Kevin R. Kosar: What the Tea Party Could Learn from the Whiskey RebellionRoundup: Media's Take
[Kevin R. Kosar is a political scientist in Washington who blogs at www.kevinrkosar.com.]
In my nascent examinations of the Tea Party movement, I have been astounded by the frequency with which Tea Partyers speak of rebellion, secession, and striking out against the government. Thankfully, the data likely indicate only a minority of Tea Partyers hold such hostile sentiments. But, it is troubling to see some members of the movement have, for example, lionized Joseph Stack, who crashed his plane into an Internal Revenue Service building this past February.
Keeping with the movement’s quasi-religious reverence for the American Founding, these tough-talking Tea Partyers frequently turn to famous figures of yore for pithy quotes. Two of the more beloved quotes are: “I hold it that a little rebellion now and then is a good thing” and “The tree of liberty must be refreshed from time to time with the blood of patriots & tyrants.” Both of these quotes come from Thomas Jefferson, who wrote them in letters in 1787.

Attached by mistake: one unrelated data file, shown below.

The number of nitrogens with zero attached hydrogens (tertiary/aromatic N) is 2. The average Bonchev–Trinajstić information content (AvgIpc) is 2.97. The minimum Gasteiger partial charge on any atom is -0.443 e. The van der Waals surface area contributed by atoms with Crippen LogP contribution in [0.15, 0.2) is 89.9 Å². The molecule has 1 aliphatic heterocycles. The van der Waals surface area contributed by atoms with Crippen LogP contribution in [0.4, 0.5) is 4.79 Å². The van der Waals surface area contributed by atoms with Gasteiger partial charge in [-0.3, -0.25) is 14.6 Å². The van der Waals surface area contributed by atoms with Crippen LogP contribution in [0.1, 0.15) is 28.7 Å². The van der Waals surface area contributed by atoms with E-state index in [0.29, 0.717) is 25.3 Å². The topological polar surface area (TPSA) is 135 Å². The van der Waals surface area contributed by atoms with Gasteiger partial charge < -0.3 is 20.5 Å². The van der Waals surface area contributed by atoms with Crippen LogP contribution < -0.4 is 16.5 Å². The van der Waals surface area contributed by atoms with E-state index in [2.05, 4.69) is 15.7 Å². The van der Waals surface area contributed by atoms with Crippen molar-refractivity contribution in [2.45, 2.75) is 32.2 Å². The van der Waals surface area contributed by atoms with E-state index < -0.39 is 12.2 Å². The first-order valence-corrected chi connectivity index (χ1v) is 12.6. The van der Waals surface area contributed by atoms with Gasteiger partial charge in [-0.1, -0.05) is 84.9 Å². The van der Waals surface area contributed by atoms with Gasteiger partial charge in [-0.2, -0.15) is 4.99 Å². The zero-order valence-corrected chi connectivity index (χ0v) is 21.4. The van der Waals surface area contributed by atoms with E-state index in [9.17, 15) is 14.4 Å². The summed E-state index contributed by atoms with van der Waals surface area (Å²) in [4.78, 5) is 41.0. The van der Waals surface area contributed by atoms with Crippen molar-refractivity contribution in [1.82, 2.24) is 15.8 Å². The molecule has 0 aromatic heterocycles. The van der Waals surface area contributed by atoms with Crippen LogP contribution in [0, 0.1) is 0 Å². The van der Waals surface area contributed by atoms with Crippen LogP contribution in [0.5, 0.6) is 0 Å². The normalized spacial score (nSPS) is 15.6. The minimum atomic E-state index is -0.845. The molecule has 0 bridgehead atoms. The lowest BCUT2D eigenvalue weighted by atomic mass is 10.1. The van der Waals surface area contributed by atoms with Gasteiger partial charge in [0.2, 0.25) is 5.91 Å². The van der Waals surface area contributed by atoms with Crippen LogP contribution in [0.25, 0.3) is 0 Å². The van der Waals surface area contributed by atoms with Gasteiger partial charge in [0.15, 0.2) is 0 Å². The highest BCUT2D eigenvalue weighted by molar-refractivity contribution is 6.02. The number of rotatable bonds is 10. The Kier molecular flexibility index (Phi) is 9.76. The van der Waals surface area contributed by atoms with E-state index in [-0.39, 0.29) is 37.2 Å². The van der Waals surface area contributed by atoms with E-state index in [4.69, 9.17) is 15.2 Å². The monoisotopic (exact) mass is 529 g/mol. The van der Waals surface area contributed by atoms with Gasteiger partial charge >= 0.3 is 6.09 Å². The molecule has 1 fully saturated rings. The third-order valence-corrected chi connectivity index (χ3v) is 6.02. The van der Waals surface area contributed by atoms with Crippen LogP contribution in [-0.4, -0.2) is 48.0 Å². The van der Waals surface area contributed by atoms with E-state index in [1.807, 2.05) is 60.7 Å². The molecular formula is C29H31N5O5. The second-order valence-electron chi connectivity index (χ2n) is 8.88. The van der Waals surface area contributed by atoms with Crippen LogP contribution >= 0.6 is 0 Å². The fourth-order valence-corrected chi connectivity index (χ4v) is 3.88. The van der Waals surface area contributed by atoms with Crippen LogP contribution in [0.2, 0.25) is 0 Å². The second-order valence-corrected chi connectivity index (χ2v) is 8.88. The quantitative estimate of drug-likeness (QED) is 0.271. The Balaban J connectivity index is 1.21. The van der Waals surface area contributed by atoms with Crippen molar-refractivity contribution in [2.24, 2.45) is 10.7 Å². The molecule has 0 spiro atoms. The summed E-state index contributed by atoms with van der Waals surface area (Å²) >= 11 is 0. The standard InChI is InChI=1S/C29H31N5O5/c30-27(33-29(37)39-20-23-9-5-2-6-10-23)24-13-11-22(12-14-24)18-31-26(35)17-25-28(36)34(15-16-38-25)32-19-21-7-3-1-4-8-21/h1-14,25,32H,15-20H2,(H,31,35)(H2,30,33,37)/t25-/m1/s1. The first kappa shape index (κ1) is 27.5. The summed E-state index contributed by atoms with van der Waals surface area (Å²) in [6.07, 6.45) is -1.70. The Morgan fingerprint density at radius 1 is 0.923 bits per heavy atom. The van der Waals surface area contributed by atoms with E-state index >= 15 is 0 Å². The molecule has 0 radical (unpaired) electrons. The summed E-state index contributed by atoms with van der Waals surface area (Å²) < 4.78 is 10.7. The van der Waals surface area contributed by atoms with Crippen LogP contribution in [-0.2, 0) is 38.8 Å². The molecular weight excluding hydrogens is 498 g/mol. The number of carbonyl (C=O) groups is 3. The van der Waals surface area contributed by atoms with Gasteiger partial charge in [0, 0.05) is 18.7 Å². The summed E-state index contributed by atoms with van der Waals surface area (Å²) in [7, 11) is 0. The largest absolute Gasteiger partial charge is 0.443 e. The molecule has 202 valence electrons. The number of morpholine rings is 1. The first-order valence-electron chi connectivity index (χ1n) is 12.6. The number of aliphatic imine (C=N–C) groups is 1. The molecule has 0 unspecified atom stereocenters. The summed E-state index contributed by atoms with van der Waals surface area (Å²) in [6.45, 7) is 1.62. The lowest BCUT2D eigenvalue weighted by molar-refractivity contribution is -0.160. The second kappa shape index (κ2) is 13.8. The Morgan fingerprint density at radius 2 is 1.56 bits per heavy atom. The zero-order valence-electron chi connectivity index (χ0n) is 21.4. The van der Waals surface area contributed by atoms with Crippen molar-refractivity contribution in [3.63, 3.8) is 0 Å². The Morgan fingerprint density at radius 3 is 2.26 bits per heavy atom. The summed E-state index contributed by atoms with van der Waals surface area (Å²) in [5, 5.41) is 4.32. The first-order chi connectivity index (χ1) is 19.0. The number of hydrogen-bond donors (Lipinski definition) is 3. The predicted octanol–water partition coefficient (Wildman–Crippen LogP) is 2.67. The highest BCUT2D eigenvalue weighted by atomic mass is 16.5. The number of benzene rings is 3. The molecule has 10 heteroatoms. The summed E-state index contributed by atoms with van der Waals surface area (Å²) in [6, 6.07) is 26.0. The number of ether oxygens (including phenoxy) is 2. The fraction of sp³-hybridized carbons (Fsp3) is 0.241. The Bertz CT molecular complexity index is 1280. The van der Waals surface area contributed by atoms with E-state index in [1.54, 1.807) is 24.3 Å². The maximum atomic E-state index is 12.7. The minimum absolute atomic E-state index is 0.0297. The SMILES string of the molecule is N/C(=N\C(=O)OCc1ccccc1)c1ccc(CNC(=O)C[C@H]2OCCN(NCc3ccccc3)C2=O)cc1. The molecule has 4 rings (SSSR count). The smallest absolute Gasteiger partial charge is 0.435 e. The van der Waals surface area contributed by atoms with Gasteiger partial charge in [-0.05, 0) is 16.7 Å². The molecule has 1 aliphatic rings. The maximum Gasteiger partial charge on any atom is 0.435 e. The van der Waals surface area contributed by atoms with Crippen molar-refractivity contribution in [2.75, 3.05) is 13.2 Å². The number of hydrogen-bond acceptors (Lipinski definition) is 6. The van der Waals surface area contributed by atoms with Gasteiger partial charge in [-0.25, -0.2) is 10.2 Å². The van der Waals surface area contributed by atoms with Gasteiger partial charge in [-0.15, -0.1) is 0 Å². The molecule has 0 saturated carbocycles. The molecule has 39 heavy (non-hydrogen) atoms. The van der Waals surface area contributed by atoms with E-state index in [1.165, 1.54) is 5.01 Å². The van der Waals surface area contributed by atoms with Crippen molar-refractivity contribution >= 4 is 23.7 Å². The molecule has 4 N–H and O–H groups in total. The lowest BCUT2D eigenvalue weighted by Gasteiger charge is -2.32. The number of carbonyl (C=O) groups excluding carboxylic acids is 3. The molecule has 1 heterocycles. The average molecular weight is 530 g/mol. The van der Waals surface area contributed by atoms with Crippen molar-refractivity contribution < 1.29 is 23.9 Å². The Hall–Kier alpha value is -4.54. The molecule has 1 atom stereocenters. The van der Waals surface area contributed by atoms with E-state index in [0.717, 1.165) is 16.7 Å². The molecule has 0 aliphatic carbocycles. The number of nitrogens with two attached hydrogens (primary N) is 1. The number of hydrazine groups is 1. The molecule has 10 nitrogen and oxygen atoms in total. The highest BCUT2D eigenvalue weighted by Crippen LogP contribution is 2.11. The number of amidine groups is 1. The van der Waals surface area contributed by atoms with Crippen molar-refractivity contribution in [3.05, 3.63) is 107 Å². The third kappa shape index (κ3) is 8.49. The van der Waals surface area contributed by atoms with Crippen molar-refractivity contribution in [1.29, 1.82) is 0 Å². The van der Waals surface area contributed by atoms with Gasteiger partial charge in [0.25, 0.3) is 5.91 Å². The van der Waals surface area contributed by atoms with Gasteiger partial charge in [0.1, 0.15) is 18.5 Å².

Plainly, there are problems with using these Jefferson quotes to support a current political cause. For one, the situation in 1787 was the situation in 1787; to simply assume what might have been a fine idea then would be a fine idea in 2010 requires an immense leap of faith and logic. For another, Jefferson’s view was not universally shared. Armed revolt makes a mockery of the democratic processes of self-rule, and it subverts liberty by undermining the law. While Jefferson shined upon the antics of Daniel Shays and his lawless uprising, the men who would become the Founders were so appalled they went to Philadelphia that same year and replaced the Articles of Confederation with the U.S. Constitution.
Beyond those quibbles, the greater problem with rebellion is that rebellion is counter-productive to the great Tea Partyer goals— smaller government and more liberty. To see this, we need only recall the whiskey rebellion.
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